Which Joe gave his name to ‘sloppy joes’? We look at five interesting sandwiches and their lexical origins.
- variant spelling of reflection
- ‘In 1618, Galileo explained some visible comets in a fiery work as reflexions of light, so that nobody believed the Jesuit astronomer Grassi, who realised that the comets were flying bodies.’
- ‘By widening the field to include all forms of film experimentation, by tracing a historical line from Marey to today, this book proposes new reflexions.’
- ‘But on reflexion neither of these would been the right way to proceed.’
- ‘I paused and fixed my eyes on her reflexion in the mirror.’
- ‘Althought I think it's a nice reflexion on the strength of the team.’
- ‘I checked my reflexion in the mirror and smiled to myself.’
- ‘In truth, we touch the essence of his reflexion on cinema - as though he had to resort to all the subtleties of reason in order to appease his lamentations.’
- ‘I thought that it was better to have time for reflexion than extra material.’
- ‘The writing itself does not resort to much critical reflexion or afterthought.’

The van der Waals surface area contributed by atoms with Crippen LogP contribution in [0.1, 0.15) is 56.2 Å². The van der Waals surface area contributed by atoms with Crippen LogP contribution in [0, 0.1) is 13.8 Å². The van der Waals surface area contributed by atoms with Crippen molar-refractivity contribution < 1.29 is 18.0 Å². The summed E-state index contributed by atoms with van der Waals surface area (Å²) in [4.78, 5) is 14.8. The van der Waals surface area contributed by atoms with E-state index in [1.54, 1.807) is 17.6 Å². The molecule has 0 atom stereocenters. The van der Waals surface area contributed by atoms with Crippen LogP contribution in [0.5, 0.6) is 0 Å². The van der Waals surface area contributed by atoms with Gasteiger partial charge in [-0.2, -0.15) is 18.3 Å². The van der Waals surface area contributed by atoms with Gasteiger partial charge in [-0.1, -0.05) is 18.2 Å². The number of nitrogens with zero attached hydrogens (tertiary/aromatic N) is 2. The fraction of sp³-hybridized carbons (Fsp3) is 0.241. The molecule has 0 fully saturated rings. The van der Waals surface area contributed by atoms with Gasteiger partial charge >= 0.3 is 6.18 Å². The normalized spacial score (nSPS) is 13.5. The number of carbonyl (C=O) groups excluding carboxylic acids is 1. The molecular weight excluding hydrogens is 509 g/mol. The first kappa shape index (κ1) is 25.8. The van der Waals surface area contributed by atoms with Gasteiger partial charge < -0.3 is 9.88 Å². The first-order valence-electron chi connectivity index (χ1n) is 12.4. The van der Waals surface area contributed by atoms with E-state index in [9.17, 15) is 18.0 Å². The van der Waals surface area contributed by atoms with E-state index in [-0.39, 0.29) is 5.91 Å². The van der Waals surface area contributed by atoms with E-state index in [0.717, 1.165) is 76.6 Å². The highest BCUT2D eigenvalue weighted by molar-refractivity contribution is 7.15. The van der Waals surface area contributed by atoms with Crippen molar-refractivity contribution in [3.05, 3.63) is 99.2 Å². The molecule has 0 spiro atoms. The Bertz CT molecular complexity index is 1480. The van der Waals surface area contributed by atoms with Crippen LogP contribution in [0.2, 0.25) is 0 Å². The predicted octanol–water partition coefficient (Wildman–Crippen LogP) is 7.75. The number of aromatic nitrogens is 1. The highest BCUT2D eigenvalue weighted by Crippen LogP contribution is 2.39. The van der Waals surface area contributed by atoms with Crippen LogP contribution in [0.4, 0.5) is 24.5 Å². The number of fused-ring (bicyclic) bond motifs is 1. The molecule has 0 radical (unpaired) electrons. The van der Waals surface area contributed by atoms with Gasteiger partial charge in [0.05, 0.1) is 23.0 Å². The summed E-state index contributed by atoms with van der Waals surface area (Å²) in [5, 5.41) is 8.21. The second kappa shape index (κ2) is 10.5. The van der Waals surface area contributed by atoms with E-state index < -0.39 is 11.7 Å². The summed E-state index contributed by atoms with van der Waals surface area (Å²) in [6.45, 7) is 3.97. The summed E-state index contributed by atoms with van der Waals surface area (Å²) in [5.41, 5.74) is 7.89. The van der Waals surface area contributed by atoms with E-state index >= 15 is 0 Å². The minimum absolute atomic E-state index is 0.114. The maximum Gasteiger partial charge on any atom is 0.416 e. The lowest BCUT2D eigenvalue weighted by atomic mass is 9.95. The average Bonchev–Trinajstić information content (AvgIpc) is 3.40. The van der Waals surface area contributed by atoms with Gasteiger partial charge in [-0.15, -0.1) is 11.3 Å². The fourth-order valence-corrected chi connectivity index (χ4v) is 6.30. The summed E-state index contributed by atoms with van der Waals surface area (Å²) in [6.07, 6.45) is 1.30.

- ‘In his ‘Concluding reflexions,’ Bateson made no bones about his belief that the ‘existence of Discontinuity in Variation is therefore proof that the accepted hypothesis is inadequate.’’
- ‘He looked into the waters and saw her reflexion.’
- ‘This should give some motive for reflexion if one recalls Northrop Frye's famous generalization that Canadian literature is, or at least was, a continuous meditation on ‘Where is here?’’
- ‘Greville explains that incorporating together the power of separate nations would create an ‘uneven balance of State; the very reflexion of scorn between age, and youth.’’
- ‘The plaintiffs are not portraying any abnormal sensitivity or delicacy in seeking to worship in an atmosphere of quiet and calm reflexion.’
- ‘Tolkien admitted, ‘My ‘Sam Gamgee’ is indeed a reflexion of the English soldier, of the privates and batmen I knew in the 1914 war, and recognised as so far superior to myself.’’
- ‘Further reflexion and experiment showed me my subject strangled in that extreme of rigour.’
We take a look at several popular, though confusing, punctuation marks.
From Afghanistan to Zimbabwe, discover surprising and intriguing language facts from around the globe.
The definitions of ‘buddy’ and ‘bro’ in the OED have recently been revised. We explore their history and increase in popularity.